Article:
The old saying goes that possession is nine-tenths the law. But when it comes to our virtual online world—especially in the realm of website design and management—that adage doesn’t always ring true.
Too many people who hire an individual designer or firm to build and launch their website often don’t pay special attention to the fine print of a contract and are shocked to learn—usually after the site goes live—that they have less control over changes, edits and general administration than they thought. They may not own the domain name; they may be barred from taking the site to another server or designer; they may have become saddled with a proprietary Content Management System (CMS) that requires a professional to access and utilize; the list can go on and on.
So how can you protect yourself and your intellectual property and ensure that your site is truly yours? Here are a few tips for the uninitiated.
- The absolute first thing you should do is read any contract carefully, and even have a lawyer give it a once-over if there are elements you don’t understand. The contract should state in clear and certain terms that you own the website and everything from the domain name to the content you have on there.
- Ask the designer or firm directly whether or not they have the right of ownership to the actual design (minus any content you wrote, photos or video you provided or even stock imagery you purchased independently and asked the designer to use). Sometimes, with custom site designs that aren’t pulled from existing templates, the designer has the right to copyright said design, which means you may be unable to take it to another designer should you choose and would have to start over from scratch if you decided to make a move.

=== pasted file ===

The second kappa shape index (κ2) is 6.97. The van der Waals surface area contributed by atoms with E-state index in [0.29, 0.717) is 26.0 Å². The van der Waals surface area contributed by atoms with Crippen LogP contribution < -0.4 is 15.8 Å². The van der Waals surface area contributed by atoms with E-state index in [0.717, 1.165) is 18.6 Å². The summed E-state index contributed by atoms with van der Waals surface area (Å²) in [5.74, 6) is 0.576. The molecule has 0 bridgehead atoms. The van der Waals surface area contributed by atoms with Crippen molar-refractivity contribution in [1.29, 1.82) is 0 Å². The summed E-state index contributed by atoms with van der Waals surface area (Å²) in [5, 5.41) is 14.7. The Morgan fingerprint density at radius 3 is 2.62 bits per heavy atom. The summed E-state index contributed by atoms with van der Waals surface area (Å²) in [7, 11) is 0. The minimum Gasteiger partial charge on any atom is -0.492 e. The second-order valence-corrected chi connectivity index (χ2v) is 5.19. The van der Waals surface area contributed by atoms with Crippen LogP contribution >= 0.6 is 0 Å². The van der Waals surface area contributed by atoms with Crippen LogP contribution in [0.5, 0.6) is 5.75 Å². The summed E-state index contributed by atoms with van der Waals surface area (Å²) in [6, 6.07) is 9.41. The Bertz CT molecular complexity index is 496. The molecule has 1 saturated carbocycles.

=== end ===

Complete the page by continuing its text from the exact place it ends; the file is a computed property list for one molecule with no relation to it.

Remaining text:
- One way many design firms keep control of a site in the most practical way is to insist that the client use their proprietary CMS. Too often these custom systems require someone who is highly skilled with the platform to make changes and edits to the site on behalf of the client. The problem with this relationship? If you want or need to make a change to the site immediately, the designer may not share your sense of urgency and could answer your requests on their schedule, not yours, meaning it could be days or weeks before your changes happen.
- Another good way to be sure you truly own your site is to determine—before you sign a contract—whether or not you’ll be allowed to take your site to another designer or hosting server should you wish to do so. Again, this is where it pays to read the fine print. If you can’t migrate to another server that may be faster, cheaper or more efficient, your site is essentially being held hostage and you may be stuck where it is until the contract comes to term or expires all together.
- Lastly (and it may sound a bit obvious) but purchasing the domain name for your site personally—independent of a website designer—is a smart idea. If you do happen to have a major falling out with your designer and find yourself having to start all over with someone else, at the very least you can take comfort that the name is legally in your possession and there won’t be a serious break in your site’s availability to existing and repeat visitors who may constitute the bulk of your supporter and customer base.